I was reminded today, in a discussion about our favourite Austen heroes, that I hadn’t added Persuasion to my round up of love stories for Valentines Day. How could I have forgotten the love story that speaks to anyone who has ever loved and lost? For me, this is the most relatable Austen love story, and becomes ever more so the older I get.
As we get older our preferences for heroes, heroines and books can change. My idea of a good love story has definitely altered. As a teenager I loved Wuthering Heights and Cathy and Heathcliff seemed like the ultimate lovers in literature. They were young, star-crossed and passionate. In fact, it was these memories of romance that made me pick the novel up again, several years later. I was horrified I ever thought this was love. What Cathy and Heathcliff have is obsessional and they are both abusive. Heathcliff also commits domestic violence and hangs the Linton’s dog! I remember once writing an essay arguing for Cathy’s character over Jane Eyre. I wouldn’t argue the same now. I thought that Jane was a really lame character for walking away from Rochester. Now I know how powerful that decision is for Jane. It gives her the power in the relationship and also means she keeps her principles.
However much I love Jane. It’s Austen’s quietest heroine, Anne Elliot, who really speaks to my soul. I mentioned Precious Bane in my Valentines blog and I guess there are some similarities with Anne. They are both quiet and unassuming. They both have low self-confidence and seem to keep in the background. Both have lost a parent, Prue has lost her father and Anne has lost her mother. They may seem meek, but both have a resolve in them that’s admirable. Anne is so thwarted in life, she possibly once had the sparkle of Emma or the outspokenness of Lizzie Bennett, now she keeps everything within. We glimpse her intelligence and kindness only because we can hear her inner monologue.
Outwardly, she is very easy to overlook and definitely not the obvious Austen heroine. She’s not young, beautiful or spirited. When we meet her she is established as a spinster and thought very unlikely to marry. She is something of a joke to her dreadful family and even someone to be pitied. For a father who cares more about money and how he appears to society, an unmarried daughter is a burden. Far better to farm her out to distant relatives and family friends to reduce costs. In truth she is kind, gentle and thoughtful. She is loyal to friends, even where they find themselves in reduced circumstances. She has so many loveable qualities but doesn’t see them as eligible.
Of course, what her family and friends don’t often acknowledge is that Anne had a chance to marry Wentworth, a man she loved and who loved her in return. She was schooled to refuse his proposal because he wasn’t eligible enough and Wentworth left to join the Navy. Now, in a twist of fate, his sister is brought into Anne’s sphere of acquaintances and by association the newly promoted Captain Wentworth. It’s in this new acquaintance that I most feel like Anne, as would any woman who has ever felt too old, too fat or too ordinary. It never crosses her mind that Wentworth might still have feelings for her. She’s too used to being overlooked and underestimated. At one point, she assumes his attachment to Louisa, a young and beautiful girl in their circle. Everything Wentworth does for Anne, she assumes to be in deference to her age and spinster status.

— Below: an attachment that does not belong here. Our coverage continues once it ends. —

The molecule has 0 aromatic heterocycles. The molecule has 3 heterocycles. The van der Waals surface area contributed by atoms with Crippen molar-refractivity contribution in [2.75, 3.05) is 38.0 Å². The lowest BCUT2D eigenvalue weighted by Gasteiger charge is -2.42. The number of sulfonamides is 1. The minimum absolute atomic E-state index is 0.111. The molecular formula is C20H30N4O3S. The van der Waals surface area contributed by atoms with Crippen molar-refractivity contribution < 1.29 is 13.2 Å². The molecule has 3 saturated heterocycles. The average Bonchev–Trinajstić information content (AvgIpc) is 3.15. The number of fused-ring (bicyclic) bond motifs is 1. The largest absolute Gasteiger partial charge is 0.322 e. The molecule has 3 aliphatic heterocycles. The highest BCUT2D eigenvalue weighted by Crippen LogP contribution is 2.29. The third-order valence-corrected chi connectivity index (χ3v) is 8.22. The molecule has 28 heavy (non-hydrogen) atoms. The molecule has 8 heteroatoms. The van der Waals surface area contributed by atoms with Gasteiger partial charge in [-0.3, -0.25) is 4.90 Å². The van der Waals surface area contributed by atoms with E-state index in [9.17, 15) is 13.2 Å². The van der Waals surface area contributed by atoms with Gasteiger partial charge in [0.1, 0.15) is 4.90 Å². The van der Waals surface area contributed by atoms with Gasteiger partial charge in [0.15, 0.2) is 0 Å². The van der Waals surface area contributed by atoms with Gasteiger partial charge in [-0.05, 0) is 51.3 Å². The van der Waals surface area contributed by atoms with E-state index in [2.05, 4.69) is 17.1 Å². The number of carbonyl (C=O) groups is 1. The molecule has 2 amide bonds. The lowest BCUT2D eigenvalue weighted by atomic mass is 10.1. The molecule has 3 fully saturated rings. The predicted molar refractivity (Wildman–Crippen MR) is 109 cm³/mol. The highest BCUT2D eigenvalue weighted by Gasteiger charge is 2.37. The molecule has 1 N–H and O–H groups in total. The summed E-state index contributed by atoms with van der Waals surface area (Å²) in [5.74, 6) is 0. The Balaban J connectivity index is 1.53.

Whether I’m reading the novel again or watching an adaptation on television I physically feel the tension building. Austen does this perfectly by creating a world where two characters should be together but are not. They revolve around one another, silenced by etiquette and decorum, but with a burning passion. This culminates in a scene at a pub, where both characters are surrounded by people, yet Wentworth’s passion finally finds voice in a letter he writes and leaves at the table for Anne. For me, this is the most romantic letter in fiction.
‘you pierce my soul. I am half agony, half hope. Tell me that I am not too late, that such precious feelings are gone forever. I offer myself to you with a heart even more your own than when you broke it eight and a half years ago’.
The beauty of the scene is that Wentworth is revealing his inner soul, while maintaining a public face. Anne is so repressed, that it takes this open declaration to remind her of all those young, passionate and unbridled feelings she had eight years before. It breaks through to her and reminds her that, not only did she once had feelings, she acted upon them. It contrasts so sharply with the woman she has become, overriding her own needs in order to do her best for others. As readers we hope she will overcome the outer reserve and feel again. To meet Wentworth with all the love she too felt eight years before. However, it isn’t just about the romance, but about a woman acknowledging her own feelings, and knowing they are valid. She gives herself the permission to act upon them and seize a life of happiness, she missed out on before. I always imagine Anne living a life of adventure on the high seas as a Captain’s wife. A life that her family could only imagine.